LAN vs public syncing

I just migrated over to syncthing to see how it compares to btsync - liking it so far!

I’m wondering 2 things:

  1. Is it possible to force a sync to happen over a local/internal network? If so, how do I check that this is the case? Right now, I have a folder uploading to my NAS, but the upload speed is around 10-15MB/s, which is very slow for my gigabit network

  2. How does syncthing decide whether to use a local network, or to route publicly over the internet? My concern is my bandwidth given I have a monthly cap.

My desktop computer will always be at home syncing to my local NAS - so ideally I’d just transfer locally over my network to save on bandwidth. However, my laptop tends to travel with me. When I’m at home I’d like my laptop to sync over the local network, but when I’m at work I’d like it to still sync over the internet. Is it possible to achieve something like this?

My main concern is bandwidth usage, and want to achieve a setup where usage is minimized with little fuss

If local discovery is enabled or you enter the IP:Port of the other Node in the device settings, instead of dynamic, then syncthing will only transfer locally. You can check that by expanding the device on the right side of the web interface. If it shows a local IP, than it is syncing locally.

I did set up the sync between my desktop and server with their local IP set in the device settings of each other, so they can only sync locally, and I have the same low speed as you have.

thanks, sounds easy

If I have both local and global discovery turned on on my laptop, will it favour global discovery when Im away from the lan, and switch to local discovery when Im at home automatically? (using dynamic instead of a fixed ip)

Yes, it works that way with my Adnoird devices. When in home WiFi it uses local discovery and shows the local IP address, and when in foreign WiFi it connects through global discovery.

The network is most likely not the bottleneck. We do a lot of hashing, crypto and other shuffling that probably means you’re CPU limited to that rate.

I just ran a test with a 2.1GiB file (MP4). I closed both web interfaces* and watched the folder listing in 10s intervals. The new file went from 13MB to 1.1Gib and from 1.1Gib to 2.1GiB in 10s (each) while the CPU usage on both devices was not very high. So it transfered at about the maximum of my Gbit LAN.

After that i did another test with a 10GiB file (MKV), which was only transfered at about 10 - 15 MiB/s while the CPU usage of syncthing was at 350% (all 4 cores at 80 - 90% each) on the sending side and at ~90% on the receiving side.

I ran each test twice with same results.

I also tested 2x1,3 GiB files (MKV) which caused a CPU usage of ~150% at sender and transfered at ~40MiB/s

My sending device is a Core i5 4590S (M2 SSD) and the receiving device is a Core i3 3220T (WD RED HDD, RAID1).

The transfer rate and CPU usage differs from the content and amount that is to be transfered. Why is that?

*It is known, that the transfer speed takes a hit, when having the web interface open, even though not CPU nor ram is really limiting.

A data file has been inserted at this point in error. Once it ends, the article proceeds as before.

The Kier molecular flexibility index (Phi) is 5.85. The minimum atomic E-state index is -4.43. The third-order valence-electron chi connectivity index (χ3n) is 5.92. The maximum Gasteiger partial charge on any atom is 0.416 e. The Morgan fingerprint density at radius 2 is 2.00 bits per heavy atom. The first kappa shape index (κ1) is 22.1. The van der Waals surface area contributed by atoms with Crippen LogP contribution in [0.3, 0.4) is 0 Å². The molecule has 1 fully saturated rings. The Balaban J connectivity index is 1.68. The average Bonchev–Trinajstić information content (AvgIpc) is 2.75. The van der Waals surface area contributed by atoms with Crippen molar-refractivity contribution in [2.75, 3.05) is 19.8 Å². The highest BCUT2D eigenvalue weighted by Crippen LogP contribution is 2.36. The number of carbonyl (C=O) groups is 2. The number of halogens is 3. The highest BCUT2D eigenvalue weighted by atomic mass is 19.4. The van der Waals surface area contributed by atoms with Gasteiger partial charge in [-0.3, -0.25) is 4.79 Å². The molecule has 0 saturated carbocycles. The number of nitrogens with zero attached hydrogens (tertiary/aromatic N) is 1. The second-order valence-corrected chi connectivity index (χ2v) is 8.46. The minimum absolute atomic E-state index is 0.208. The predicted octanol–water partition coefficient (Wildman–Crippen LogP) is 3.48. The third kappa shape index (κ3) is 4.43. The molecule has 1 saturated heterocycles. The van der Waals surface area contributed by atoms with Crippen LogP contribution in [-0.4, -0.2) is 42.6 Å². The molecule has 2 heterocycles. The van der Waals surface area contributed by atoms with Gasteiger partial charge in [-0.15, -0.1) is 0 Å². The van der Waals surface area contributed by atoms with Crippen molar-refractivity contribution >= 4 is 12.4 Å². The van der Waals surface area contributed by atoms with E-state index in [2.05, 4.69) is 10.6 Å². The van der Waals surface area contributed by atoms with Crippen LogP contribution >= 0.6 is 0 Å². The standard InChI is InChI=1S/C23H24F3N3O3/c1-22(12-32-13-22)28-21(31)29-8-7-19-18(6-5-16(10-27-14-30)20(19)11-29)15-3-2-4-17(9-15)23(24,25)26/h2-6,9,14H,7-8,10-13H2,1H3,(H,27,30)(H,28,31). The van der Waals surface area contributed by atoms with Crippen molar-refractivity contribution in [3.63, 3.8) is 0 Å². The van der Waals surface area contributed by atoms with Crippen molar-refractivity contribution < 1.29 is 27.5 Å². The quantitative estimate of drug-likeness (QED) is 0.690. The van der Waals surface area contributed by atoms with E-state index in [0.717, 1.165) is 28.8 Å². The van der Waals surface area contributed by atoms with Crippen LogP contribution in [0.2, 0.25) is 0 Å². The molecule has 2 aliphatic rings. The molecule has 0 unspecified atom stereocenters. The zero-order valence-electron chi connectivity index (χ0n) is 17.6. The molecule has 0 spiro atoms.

this is my theory:

I feel that when transferring larger files we get hit throttled by garbage collector (because more data travels, we need to allocate more buffers for reading stuff into, and the garbage collector has to do more work to make sure we are still within sane memory limits hence it kicks in more often stopping everything else that is running).

Also, it’s possible that parts of the MKV you were sending were already at the destination (in some form, perhaps parts of it were the same as some other file), hence there was very little transfers as syncthing was just rebuilding the file from what it already had around.

The 2.1GiB MP4 file was already in another shared folder, so the test is more or less invalid. I repeated the test and saw that the complete file was blue (copied from original). I used another 1.8GiB MP4 which is wasn’t in any other shared folder, and the speed and CPU was comparable to the test with the 2 1.3GiB MKV files.

Additionally I tested a 4.4GiB MP4 file, which was transfered at about a little over 30MiB/s while syncthing used about 300-330% CPU on sending device.

The more is to be transfered, the slower and more CPU intensive it gets.

I did a few more tests with smaller files and the fastest transfer speed I could reliably measure was about 40MiB/s with a little less than 100% CPU usage.

This is counterintuitive to me (the cost per block shouldn’t increase just because there are more blocks to transfer), so something that should be investigated…

Says otherwise, as for sending a 5GB file, we spend 14% of the time in heap scans, 10% in crypto, 30% in serializing. Where as with 1GB file we spend 50% in crypto, 4% in heap scans, 20% in serializing.

Just for fun, how does GOGC=400 syncthing gerform?

I repeated the Test with a 10GiB MKV file with GOGC=400. The speed was better with ~25MB/s and the CPU usage of sending syncthing was higher than before; mostly at 385 - 390%.

Lots of various numbers in your post, but I guess that’s about twice what you saw with the default GC setting?

yes, almost. With a 10BiG MKV file I get: Default GC: ~15MiB/s, ~350% CPU GOGC=400: ~25MiB/s, ~385% CPU

We’ve merged a change to set the default to GOGC=100 (previously 25).